Lymphedema refers to swelling due to build-up of lymph fluid in the body. This happens when the lymph system is damaged or blocked, which can be a result of cancer treatment. During cancer surgery, lymph nodes are removed and/or radiated, and the flow of lymph fluid is impaired. [1]

Lymphedema is a lifelong condition, but can be well-managed when diagnosed and treated early. Symptoms may appear years after treatment, and they may appear very slowly. Sometimes it is a swollen arm or leg, and a swelling of the face (depending on the site of the cancer). Left untreated, lymphedema will increase in volume, and fibrosis or thickening of the tissues can occur. The skin will also change from spongy to hard.

This condition affects all ages and may occur years, even decades, after cancer treatment or trauma. For cancer survivors, the biggest risk of lymphedema follows treatment for breast, prostate or cervical cancer or melanoma. You can ask your healthcare provider if you are at risk, and if lymphedema should be a concern for you. [2]

The best evidence available indicates that exercise and weight management help in risk reduction. Physiotherapy or exercise can help the fluid move, and mild exercise will increase muscle tone while helping to maintain a healthy body weight. [3]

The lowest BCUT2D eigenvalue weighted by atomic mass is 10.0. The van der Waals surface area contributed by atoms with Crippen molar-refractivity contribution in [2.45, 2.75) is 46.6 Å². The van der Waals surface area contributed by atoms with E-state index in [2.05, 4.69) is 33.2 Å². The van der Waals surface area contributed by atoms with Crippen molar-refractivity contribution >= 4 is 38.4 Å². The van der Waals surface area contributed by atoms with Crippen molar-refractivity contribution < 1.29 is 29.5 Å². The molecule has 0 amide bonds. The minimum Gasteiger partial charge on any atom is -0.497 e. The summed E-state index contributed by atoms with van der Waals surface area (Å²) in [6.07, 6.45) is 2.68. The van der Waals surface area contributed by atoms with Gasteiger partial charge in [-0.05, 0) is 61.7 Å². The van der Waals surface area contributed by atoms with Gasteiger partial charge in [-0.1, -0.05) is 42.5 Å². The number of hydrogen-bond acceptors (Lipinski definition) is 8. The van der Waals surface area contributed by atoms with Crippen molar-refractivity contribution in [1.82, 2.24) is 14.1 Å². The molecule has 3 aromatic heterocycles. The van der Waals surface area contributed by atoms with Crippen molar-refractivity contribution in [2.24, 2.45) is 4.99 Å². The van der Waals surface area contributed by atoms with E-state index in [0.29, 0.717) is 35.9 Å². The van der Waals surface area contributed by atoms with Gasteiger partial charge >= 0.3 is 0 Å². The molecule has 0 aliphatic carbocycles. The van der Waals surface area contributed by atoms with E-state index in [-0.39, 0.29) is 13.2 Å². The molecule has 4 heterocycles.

Some of the ways to treat lymphedema are physiotherapy or exercise (as mentioned above), manual lymphedema drainage applied by a specialist, compression garments or bandages, and laser therapy, among other treatments.

Lymphedema is classified according to a scale from mild to severe:

  • Stage 0: There is damage to the lymph system, but there is no swelling yet. This stage might last for months or even years.
  • Stage I: When pressed, the skin indents, but there is no evidence of scarring.
  • Stage II: There no indentation on the skin when pressed, and there is moderate to severe scarring.
  • Stage III: The skin hardens and there is much swelling of the limb that doesn’t go away. The texture of the skin changes and there is fibrosis or thickening.

It is important to avoid strenuous exercises such as running, aerobics or ball games. Take care of your skin to limit entry points for germs or infection by using a pH balanced skin moisturizer and insect repellent when outdoors. Clean and apply antibiotic cream to any cuts, scratches or grazes right away. Keep your nails and cuticles clean and cared for and protect your hands and arms when you garden or take something hot from the oven. Use high factor sunscreen and avoid sunburn. If you need to have an injection, blood work done or your blood pressure checked, inform the healthcare provider that you are at risk for lymphedema. It also helps to maintain a healthy weight and practice deep breathing and moderate exercise, ideally every day, to help get your heart rate up, blood pumping and lymph flowing. [2]

For more lymphedema information and resources, consult the Lymphedema Association of Ontario.